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MorganHomes.com Newsletter Section (June 2006 reprint)

Real Estate Agent with Carlmont Associates-Belmont

Is Timing Really Everything?



By now you've no doubt been deluged with stories about the real estate bubble bursting. Whether or not a bubble even exists is a matter of great debate among economists and if in fact it's bursting is even more hotly contested. All of this is somewhat newsworthy, but the fervor with which it is reported and the "spin" which is applied to each piece can affect what potential buyers and sellers do. After all, the mere mention of a "bubble" after the "dot com" era is enough to give any investor jitters.

Is the media fairly reporting what is happening in our local real estate market or are they actually influencing it by their commentary? Currently a local news radio piece is offering this insightful bit to entice you to tune in; "Is the real estate bubble bursting?" Of course this presupposes that there is a bubble and that it may be burst at any minute...stay tuned. For the last several years the media has been reporting the same story of year-over-year increases in home sales so much so that it's become stale and when sales drop at all-no matter how small-it makes for relentless headlines. Why don't the media report more balanced views? Perhaps because they are selling you something they want you to buy-their news. And if the news they have to report is less than sensational, you might turn away-costing them valuable advertising revenue.

One could easily make the argument that a real estate bubble does exist-it's just a much harder case to mount for the Bay Area. Often what are reported are national statistics and one must be careful to distinguish between reports quoted from the National Association of Realtors vs. the California Association of Realtors since their purview is on a different scope. In addition, reports often derive their statistics from Dataquick, the San Diego based company who independently track California sales statistics (and who provide much of the same information to the Realtor associations). This too can be somewhat misleading if the report does not distinguish between local and statewide numbers. Bay Area markets can often times be at odds with statewide statistics due to local economy rebounds or job losses. Statistics that are interesting to watch are not just the number of sales, but inventory, median price, new listings, the days on market and how much a seller receives of their asking price. In recent years sales have decreased during certain times simply because there were fewer homes to sell. This in turn did nothing more than push prices higher. Recently though, several statistical references not surprisingly reveal a cooling off of the super heated market. Looking at the numbers so far this year (through May), in San Mateo county sales have dropped 13% and with more new listings than last year at the same time, inventory has begun to grow; the median price has decreased, the average time it takes to sell a home increase, and the percent of the asking price received decline-though it's still over 100%.  In Belmont we've had 15.7% fewer sales while inventory and new listings have each increased 10.6%. In real numbers the percentage drops in Belmont equate to 17 fewer sales, 17 more homes on the market with 17 fewer new listings. A "bubble" typically occurs in any market when irrational behavior is sustained against common sense. While all statistical references indicate a return to a more normal market, a "bubble" might be foreseen if the median price continued to increase at an unsustainable rate-which it has not, as seen by the recent slight decrease in the median Belmont home value. Has the market slowed? You bet. But perhaps not as much as you have been led to believe.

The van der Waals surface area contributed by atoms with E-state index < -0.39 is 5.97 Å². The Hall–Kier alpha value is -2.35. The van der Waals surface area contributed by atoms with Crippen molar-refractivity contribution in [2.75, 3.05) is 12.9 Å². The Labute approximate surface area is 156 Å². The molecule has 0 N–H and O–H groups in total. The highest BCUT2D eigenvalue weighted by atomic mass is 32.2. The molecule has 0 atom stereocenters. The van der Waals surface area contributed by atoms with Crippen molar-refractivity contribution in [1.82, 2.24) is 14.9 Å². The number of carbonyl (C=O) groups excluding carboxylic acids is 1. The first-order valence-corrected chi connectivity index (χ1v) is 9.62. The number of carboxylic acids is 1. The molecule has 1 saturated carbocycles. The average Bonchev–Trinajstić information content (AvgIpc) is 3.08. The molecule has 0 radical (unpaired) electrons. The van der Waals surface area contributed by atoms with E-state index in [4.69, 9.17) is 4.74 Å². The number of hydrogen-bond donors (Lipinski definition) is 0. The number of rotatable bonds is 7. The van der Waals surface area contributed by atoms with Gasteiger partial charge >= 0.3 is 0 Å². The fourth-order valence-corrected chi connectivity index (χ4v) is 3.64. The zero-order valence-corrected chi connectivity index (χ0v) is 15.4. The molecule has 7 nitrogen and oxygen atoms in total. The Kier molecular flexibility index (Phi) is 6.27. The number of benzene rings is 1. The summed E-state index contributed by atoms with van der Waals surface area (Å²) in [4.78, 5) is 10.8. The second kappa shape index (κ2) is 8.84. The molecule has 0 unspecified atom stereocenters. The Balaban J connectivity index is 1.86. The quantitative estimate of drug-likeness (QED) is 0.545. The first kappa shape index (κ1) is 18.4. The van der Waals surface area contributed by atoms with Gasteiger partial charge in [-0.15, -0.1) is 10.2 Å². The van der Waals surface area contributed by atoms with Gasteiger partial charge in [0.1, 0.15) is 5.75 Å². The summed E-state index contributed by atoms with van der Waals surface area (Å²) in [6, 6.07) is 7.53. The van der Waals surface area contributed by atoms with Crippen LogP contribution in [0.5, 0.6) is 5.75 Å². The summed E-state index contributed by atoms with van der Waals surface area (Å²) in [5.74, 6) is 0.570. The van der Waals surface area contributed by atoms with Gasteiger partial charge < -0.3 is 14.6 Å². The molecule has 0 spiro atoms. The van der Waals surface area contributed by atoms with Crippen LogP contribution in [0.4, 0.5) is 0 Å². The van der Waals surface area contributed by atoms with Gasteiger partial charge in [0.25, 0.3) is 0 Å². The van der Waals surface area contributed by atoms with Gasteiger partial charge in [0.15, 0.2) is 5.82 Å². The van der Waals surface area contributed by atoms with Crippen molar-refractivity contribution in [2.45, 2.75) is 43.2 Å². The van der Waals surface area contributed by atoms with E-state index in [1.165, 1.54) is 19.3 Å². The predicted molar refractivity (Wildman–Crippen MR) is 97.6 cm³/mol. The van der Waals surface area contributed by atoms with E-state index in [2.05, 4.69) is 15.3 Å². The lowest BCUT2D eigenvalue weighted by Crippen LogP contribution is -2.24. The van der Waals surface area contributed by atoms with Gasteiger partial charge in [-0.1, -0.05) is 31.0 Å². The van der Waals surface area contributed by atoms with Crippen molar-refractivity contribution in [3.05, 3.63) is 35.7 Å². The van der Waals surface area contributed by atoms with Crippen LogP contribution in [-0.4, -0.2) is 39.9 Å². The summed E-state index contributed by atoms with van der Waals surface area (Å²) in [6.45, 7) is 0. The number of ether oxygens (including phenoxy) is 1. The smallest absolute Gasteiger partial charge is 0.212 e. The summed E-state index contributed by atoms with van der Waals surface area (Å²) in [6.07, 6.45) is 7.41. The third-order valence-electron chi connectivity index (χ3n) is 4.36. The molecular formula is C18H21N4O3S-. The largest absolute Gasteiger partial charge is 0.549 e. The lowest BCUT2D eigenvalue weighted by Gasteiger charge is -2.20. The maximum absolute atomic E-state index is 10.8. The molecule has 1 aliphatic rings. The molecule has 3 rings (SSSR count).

But how does all of this affect you? Predicting market cycles with absolute certainty is clearly impossible. So what's a buyer or seller to do? Here in the Bay Area we tend to be consumed with the housing market. Not surprising since so much of an average person's net worth is a direct result of real estate appreciation. The cost, combined with occasional market volatility, make homeowners view the decision of when to list their home for sale as a decision akin to when to sell a high performing stock, yet many of the reasons for selling or purchasing a new home never change. First and foremost your home is where you live, and where many dreams are fulfilled. Whether it's buying your first home to begin a new life, moving into a larger home to accommodate a growing family, or downsizing for simplicity, buying and selling real estate needs to be viewed as part of a lifestyle, not just an investment.

In real estate, timing a market perfectly is pure luck. Let real estate enhance your life, not dictate it.

delete me delete me
delete me - Dixon, CA
I like the comment about enhancing your life instead of dictating....it can dictate pretty easy for realtors chasing the dollar...
Jul 28, 2007 08:25 AM